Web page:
Russian Red interview

The Spanish singer-songwriter on her changing music style and recording her latest album, ‘Agent Cooper’, in LA

Lourdes Hernández took her stage name from the lipstick colour, Russian Red – but these days she’s more of a Lady Danger. She talks to us about her changing music style and what it was like to record her latest album, ‘Agent Cooper’, in LA.

In your latest album, the style has deviated from acoustic folk to the edgier sound of indie rock. Was there a specific moment, person or influence that sparked that transition?

I think the main difference was that when I was doing 'Fuerteventura', the album before this one ['Agent Cooper'], I changed the format and I grabbed my electric guitar. So ever since then, I have been composing songs on the electric guitar and digging those kinds of sounds. It's not so much about the type of music that I incorporate, I just like trying out the vibe and seeing what comes out of it.

Your stage name, Russian Red, was taken from your favourite lipstick colour, but you're more of a Lady Danger now. Is the change in colour preference a reflection of the change in your music style? Or is it the other way round?
I think it definitely goes hand in hand. There are some kinds of development that happen when you're writing a song and that you're not aware of till later. So I'd say music creation or any other kind of artistic creation is maybe something intuitive.

You mentioned that you are an artist in transition. What are you transitioning towards?
I think I would like to get closer and closer to the essence of not really have so many processes in between the songs being released and the songs being created. I would like to shortcut that process and make it more vibrant and direct. Music production means a lot to me these days.

What's your song-writing process like?
When I really need to write a song, I just write it - it comes out of me and I just cannot avoid that. When I wanna write a song that I don't have any inspiration for, it's gonna be a really shitty one.

Have you ever left a song unwritten or began writing and abandoned it halfway?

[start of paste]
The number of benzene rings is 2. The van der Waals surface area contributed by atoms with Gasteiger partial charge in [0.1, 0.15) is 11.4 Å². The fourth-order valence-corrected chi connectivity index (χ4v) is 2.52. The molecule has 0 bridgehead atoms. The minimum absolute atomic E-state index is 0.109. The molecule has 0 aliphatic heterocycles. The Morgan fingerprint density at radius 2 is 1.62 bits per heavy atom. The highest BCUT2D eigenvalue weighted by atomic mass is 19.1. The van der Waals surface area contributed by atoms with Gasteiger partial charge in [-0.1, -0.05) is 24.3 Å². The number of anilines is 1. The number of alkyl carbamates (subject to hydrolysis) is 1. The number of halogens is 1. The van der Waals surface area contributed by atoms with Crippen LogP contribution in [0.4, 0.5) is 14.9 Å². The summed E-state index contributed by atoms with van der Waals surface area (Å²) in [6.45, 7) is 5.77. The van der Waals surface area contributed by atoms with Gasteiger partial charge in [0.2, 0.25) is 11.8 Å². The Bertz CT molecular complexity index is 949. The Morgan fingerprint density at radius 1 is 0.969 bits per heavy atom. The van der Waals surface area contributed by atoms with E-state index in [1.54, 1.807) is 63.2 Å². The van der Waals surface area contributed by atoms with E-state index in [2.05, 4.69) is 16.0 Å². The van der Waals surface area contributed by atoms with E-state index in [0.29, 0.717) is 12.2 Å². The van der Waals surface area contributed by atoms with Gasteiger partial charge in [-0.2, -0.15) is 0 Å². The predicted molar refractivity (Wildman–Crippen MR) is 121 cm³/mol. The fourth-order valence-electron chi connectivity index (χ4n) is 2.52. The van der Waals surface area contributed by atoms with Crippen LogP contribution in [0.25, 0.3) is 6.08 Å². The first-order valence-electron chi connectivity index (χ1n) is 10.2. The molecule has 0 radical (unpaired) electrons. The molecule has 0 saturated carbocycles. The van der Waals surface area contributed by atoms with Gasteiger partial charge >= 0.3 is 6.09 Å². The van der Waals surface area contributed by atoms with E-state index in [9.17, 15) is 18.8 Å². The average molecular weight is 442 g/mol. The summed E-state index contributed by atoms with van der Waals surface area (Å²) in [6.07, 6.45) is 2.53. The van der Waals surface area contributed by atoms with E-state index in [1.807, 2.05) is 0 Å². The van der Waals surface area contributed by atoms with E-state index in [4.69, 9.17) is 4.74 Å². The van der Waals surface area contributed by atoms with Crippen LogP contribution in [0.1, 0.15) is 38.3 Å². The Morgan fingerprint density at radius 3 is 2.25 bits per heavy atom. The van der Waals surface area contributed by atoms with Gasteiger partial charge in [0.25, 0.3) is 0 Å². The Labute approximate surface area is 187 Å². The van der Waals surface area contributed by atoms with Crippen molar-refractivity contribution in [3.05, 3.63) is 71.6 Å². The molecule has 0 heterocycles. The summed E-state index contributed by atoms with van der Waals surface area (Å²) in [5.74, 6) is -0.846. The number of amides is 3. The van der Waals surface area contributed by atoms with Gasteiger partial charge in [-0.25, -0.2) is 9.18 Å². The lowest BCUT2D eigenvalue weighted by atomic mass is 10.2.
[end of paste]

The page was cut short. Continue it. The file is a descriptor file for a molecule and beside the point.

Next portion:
Yes, of course. Sometimes you don't finish a song, sometimes you finish a song in five minutes.

Have there been any songs that you left aside while working on your earlier albums, and then later went back to finish?
Well, there were some songs that were really old, so I changed them around. They haven't been included in this album but they'll be included in a special edition.

Do you perform drafts of your songs to anyone before recording a demo?
Sure. I perform them to many people, mostly my friends.

Does their feedback change the songs?
No, not really.

How does the recording and production process of your third album in LA differ from that of your previous albums in Scotland and Spain?
Every recording experience is different. Recording this album in LA with my band was probably more productive and challenging compared to the previous albums.

What's been your favourite experience while recording this new album?
Probably when we were recording the vocals.

All of the tracks on Agent Cooper are names of men. Who are they?
People who have been in my life, who have been inspirational.

For those who have never heard your music, which song would you recommend?
I think 'Neruda'.

Russian Red's third studio album 'Agent Cooper' is out now in stores. www.russianred.es/

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